Evidence of oligopolistic collusion?
In recent years there have been repeated allegations that British consumers are paying much higher prices than their European counterparts on a wide range of goods. The car industry, the large supermarket chains and the banks have all been charged with ‘ripping-off’ the consumer. Such has been the level of concern, that all three industries were referred to the Competition Commission (see section 12.3) at the turn of the 21st century. In this case study we consider what has happened since then.
The clearest evidence of anti-competitive pricing behaviour in the UK car industry came with the admission by Volvo in July 1999 that it had entered secret agreements to keep British car prices high. This appeared to be just the tip of an iceberg, with car manufacturers fixing prices through the system of selective and exclusive distribution (SED). In other words, manufacturers would only supply through ‘official’ dealers who would sell at the list price (or at small agreed ‘discounts’).
When we consider the difference in price between identical models in Britain and mainland Europe the discrepancies were huge. The Competition Commission report published in April 2000, found that car buyers in Britain were paying on average some 10 to 12 per cent more than those in France, Germany and Italy for the same models For 58 of the 71 models analysed by the Commission, the UK price was at least 20 per cent higher than in the cheapest country. The Commission concluded that British car buyers were paying around 10 per cent too much for new cars, or some £1100 for an average car. The price discrepancies between Britain and Europe were maintained by car manufacturers blocking cheaper European cars coming into the UK. Manufacturers were accused of adopting a number of anti-competitive practices. These include threatening mainland European car dealers with losing their dealership if they sell to British buyers, and delaying the delivery date of right-hand drive models to mainland European dealers in the hope that British buyers changes their mind and go back to a British dealership. As the problem involved more than one EU country, the European Commission (EC) also examined the issue. It concluded that the motor vehicle manufacturers had agreements with distributors that were too restrictive. In 2002, the EC changed the ‘Block Exemption’ regulations governing the sector to allow distributors to set up in different countries and to sell multiple brands of car within their showrooms. Furthermore, distributors who are offered an exclusive ‘sales territory’ distribution agreement by car manufacturers are now allowed to resell cars to other distributors who are not part of the manufacturer’s network. This should help to develop other sales outlets such as car supermarkets and Internet retailers. In addition, the regulation has opened up the repair and spare parts sector to more firms. Changes in the regulations, and the addition of ten new member states in 2004 and another two in 2007, have made the car market more competitive by increasing the sources of supply. Slowly, prices of new car prices have been converging across the EU towards the lower-price markets. But what about the UK? Since 2003 new car prices have fallen. In August 2005 new car prices fell by 0.5 per cent over the year, while general price inflation over the same period was 2 per cent. There is still scope for shopping around outside of the UK, however – 17 out of 81 models listed by the EC in August 2005 were at least 20 per cent higher than the average EU price.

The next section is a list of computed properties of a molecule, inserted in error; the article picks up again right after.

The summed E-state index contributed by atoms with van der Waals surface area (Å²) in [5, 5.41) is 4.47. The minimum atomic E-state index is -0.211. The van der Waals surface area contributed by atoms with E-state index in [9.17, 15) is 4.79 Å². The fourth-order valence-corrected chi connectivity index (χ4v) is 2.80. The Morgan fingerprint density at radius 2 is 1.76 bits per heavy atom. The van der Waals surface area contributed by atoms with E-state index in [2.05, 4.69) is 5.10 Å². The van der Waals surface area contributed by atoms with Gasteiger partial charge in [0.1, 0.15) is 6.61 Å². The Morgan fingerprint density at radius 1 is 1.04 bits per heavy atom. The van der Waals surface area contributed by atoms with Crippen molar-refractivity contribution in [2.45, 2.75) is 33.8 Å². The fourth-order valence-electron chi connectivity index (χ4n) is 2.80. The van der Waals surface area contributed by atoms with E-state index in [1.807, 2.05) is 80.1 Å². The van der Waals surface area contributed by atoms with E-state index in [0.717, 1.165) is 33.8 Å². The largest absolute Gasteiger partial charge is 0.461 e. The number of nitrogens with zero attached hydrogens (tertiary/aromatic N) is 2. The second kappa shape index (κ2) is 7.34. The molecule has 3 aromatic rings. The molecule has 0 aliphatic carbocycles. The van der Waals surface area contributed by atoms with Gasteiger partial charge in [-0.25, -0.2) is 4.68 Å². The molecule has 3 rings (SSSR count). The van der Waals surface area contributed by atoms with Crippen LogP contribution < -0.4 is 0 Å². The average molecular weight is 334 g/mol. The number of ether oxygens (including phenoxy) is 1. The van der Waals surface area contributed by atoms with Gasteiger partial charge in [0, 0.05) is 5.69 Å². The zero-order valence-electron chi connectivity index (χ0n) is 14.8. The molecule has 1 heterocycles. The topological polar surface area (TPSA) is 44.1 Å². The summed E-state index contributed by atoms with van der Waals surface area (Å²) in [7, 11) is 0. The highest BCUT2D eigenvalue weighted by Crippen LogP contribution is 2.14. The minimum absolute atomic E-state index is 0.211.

The Competition Commission enquiry into supermarkets, which began in April 1999, followed a nine-month investigation by the Office of Fair Trading into the major supermarket chains’ business activities. The OFT identified three major areas of concern: the use of barriers to entry, the lack of effective...